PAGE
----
Roger Goodell subtly changes position on why Colin Kaepernick isn’t signed


In the early days of Colin Kaepernick’s conspicuous unemployment, Commissioner Roger Goodell repeatedly shrugged at the development, reasoning that teams want to win and thus teams sign plays that will help them win and thus if a team hasn’t signed Kaepernick it’s because no team thinks Kaepernick will help them win. Nearly two years later — and after dozens of quarterbacks clearly inferior to Kaepernick have secured employment — Goodell has re-embraced that position.

Goodell, at his annual pre-Super Bowl press conference, defended Kaepernick’s lack of a team by saying that the teams decide who will be on their rosters and that “they all want to win, and they’re going to do whatever they can to win.”

It’s a subtle but clear shift away from the revised position that Goodell embraced after the Ravens flirted publicly in July 2017 with the prospect of signing Kaepernick.

At that time, Ravens owner Steve Bisciotti admitted that the team considered non-football factors when deciding whether to pursue Kaepernick. Goodell, who was present for Bisciotti’s comments, had painted a difference picture as recently as June of 2017.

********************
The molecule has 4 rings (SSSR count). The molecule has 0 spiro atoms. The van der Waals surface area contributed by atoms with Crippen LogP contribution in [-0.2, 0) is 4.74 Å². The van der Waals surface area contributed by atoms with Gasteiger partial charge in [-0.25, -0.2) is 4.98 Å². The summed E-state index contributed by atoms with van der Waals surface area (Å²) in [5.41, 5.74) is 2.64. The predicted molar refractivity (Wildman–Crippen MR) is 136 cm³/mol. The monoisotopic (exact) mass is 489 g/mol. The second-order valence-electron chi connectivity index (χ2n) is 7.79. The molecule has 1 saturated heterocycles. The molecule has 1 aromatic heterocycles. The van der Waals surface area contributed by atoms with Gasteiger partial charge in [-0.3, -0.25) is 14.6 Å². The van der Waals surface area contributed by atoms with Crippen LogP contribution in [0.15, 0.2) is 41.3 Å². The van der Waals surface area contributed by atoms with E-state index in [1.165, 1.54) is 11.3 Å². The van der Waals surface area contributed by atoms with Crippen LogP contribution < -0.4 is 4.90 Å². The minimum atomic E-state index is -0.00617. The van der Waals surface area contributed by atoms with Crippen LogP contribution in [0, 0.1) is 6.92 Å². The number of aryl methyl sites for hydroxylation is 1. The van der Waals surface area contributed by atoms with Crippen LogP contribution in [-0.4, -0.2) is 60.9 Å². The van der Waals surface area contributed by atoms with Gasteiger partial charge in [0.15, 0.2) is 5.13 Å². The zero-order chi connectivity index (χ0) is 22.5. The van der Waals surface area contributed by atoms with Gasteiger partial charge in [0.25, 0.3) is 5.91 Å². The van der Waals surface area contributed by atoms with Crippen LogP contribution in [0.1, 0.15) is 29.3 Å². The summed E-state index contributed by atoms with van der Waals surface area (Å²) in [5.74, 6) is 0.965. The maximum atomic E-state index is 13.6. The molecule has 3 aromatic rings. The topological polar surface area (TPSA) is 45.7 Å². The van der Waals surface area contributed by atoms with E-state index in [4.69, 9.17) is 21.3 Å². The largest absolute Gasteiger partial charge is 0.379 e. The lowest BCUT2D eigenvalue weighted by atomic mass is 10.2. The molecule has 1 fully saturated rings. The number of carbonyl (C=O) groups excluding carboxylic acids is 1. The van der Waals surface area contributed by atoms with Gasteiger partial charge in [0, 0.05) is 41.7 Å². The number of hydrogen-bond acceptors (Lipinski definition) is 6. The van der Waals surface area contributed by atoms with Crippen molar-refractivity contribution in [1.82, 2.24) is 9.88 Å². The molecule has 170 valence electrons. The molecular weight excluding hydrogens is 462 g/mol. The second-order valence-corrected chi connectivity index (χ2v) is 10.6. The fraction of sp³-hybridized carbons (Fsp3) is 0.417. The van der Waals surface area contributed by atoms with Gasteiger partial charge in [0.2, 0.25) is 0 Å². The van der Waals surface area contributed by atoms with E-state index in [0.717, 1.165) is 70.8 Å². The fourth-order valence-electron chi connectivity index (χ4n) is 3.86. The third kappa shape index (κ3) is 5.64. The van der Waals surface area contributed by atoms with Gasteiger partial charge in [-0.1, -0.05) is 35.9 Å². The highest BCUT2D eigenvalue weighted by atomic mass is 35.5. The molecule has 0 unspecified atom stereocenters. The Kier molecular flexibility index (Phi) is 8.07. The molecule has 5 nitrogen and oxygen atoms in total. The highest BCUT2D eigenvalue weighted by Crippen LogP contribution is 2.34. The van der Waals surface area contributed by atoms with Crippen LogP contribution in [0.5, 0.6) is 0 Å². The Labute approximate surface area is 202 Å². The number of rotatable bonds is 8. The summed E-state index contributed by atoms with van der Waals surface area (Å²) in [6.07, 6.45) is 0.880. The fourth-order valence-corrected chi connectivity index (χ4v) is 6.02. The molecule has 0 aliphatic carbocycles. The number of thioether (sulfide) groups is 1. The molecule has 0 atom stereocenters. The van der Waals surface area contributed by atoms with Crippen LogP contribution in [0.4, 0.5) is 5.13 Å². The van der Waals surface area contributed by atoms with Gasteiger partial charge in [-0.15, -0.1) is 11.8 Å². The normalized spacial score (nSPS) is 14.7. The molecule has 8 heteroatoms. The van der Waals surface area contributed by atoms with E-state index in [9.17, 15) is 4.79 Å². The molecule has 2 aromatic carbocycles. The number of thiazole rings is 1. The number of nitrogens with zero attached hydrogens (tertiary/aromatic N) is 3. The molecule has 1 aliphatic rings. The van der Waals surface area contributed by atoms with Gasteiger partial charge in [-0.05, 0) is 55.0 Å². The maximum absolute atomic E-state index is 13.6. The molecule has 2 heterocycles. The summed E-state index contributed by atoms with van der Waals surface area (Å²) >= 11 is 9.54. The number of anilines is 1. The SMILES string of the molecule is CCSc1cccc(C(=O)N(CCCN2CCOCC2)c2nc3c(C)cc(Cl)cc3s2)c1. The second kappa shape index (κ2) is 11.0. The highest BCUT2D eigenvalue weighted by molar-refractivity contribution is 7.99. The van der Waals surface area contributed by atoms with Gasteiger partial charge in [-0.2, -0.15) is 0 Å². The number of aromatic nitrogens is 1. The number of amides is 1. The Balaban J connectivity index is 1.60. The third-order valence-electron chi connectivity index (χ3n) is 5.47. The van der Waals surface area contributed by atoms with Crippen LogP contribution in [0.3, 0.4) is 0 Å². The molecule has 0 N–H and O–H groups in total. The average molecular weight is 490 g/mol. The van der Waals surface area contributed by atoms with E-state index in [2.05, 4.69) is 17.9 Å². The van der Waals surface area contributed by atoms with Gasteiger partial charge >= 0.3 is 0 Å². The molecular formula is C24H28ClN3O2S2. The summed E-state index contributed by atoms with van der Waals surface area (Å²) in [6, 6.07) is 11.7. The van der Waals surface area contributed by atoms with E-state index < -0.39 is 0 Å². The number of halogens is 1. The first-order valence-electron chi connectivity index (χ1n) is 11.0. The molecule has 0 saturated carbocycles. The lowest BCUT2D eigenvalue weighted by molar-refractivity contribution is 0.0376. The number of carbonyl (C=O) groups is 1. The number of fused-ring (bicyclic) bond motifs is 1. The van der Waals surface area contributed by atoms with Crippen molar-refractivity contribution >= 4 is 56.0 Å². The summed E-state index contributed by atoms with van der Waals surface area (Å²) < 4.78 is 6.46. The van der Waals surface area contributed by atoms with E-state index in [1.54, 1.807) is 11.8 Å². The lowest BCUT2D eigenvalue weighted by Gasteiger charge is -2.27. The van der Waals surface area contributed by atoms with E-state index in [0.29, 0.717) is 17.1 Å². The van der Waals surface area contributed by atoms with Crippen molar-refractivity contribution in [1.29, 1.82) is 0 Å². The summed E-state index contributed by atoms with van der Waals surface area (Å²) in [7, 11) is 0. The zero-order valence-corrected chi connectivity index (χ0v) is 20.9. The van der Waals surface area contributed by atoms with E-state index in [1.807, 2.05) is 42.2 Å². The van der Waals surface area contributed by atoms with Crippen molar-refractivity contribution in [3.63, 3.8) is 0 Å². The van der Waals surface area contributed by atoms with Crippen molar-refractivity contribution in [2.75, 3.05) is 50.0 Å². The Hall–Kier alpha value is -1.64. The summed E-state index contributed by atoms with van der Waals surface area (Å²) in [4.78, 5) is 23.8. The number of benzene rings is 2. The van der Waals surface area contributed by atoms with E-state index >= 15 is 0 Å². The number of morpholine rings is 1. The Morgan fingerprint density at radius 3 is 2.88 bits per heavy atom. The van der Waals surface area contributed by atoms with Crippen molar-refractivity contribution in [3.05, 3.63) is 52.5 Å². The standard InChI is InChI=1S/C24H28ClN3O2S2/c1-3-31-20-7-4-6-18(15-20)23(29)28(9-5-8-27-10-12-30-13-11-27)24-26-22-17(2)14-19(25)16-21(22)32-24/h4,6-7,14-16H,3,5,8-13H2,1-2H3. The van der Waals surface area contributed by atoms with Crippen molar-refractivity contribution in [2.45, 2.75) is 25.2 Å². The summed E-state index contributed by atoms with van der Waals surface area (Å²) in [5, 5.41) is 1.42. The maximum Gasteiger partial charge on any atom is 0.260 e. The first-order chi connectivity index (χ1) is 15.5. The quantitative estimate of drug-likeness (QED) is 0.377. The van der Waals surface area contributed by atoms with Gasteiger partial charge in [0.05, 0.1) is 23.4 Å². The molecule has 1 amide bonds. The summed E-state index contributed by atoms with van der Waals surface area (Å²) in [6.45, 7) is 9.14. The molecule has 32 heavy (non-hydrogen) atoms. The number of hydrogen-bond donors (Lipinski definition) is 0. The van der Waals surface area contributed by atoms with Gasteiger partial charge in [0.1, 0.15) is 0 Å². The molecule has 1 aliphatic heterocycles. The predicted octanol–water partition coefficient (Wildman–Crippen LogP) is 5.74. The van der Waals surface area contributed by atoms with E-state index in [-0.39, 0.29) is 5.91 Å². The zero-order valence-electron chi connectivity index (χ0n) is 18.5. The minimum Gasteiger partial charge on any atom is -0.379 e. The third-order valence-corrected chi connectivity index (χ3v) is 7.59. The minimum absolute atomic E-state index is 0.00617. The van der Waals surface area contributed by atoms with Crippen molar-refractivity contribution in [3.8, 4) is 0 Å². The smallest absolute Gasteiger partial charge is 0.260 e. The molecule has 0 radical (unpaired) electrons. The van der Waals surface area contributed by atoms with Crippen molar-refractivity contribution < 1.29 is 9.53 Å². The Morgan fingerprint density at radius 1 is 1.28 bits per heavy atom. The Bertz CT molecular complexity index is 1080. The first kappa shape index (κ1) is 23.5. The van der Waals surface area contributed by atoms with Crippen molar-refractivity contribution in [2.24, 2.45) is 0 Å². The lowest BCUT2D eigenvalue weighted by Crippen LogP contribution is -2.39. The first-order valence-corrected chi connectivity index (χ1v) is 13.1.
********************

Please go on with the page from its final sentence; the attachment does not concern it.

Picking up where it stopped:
“[A]ll [teams] want to get better,” Goodell said in June 2017. “And if they see an opportunity to get better as a football team, they’re going to do it. They’re going to do whatever it takes to make their football team better. So those are football decisions. They’re made all the time. I believe that if a football team feels that Colin Kaepernick, or any other player, is going to improve that team, they’re going to do it.”

In early August 2017 at a fan forum in Denver, after witnessing Bisciotti’s comments, Goodell shifted his explanation from the win-driven philosophy.

“Teams make decisions [based] on what’s in the best interest of their team . . .  and they make those decisions individually,” Goodell said.

So why is Goodell retreating to his position that teams will do whatever they have to do to win? Chances are that, during his deposition in Kaepernick’s collusion grievance, Goodell was forced to pick a lane, that he went with the “teams want to win” excuse, and that Goodell can’t change his position now that he’s been locked in under oath, especially with his eventual hearing testimony in Kaepernick’s full-blown collusion hearing still looming.

Meanwhile, more and more quarterbacks with skill sets inferior to Kaepernick continued after Goodell locked in to the “win” position to get opportunities to work out and play for teams, necessarily undercutting the notion that teams are making decisions based on a raw desire to win, making it arguably easier for Kaepernick’s lawyers to show that something else has motivated his unemployment.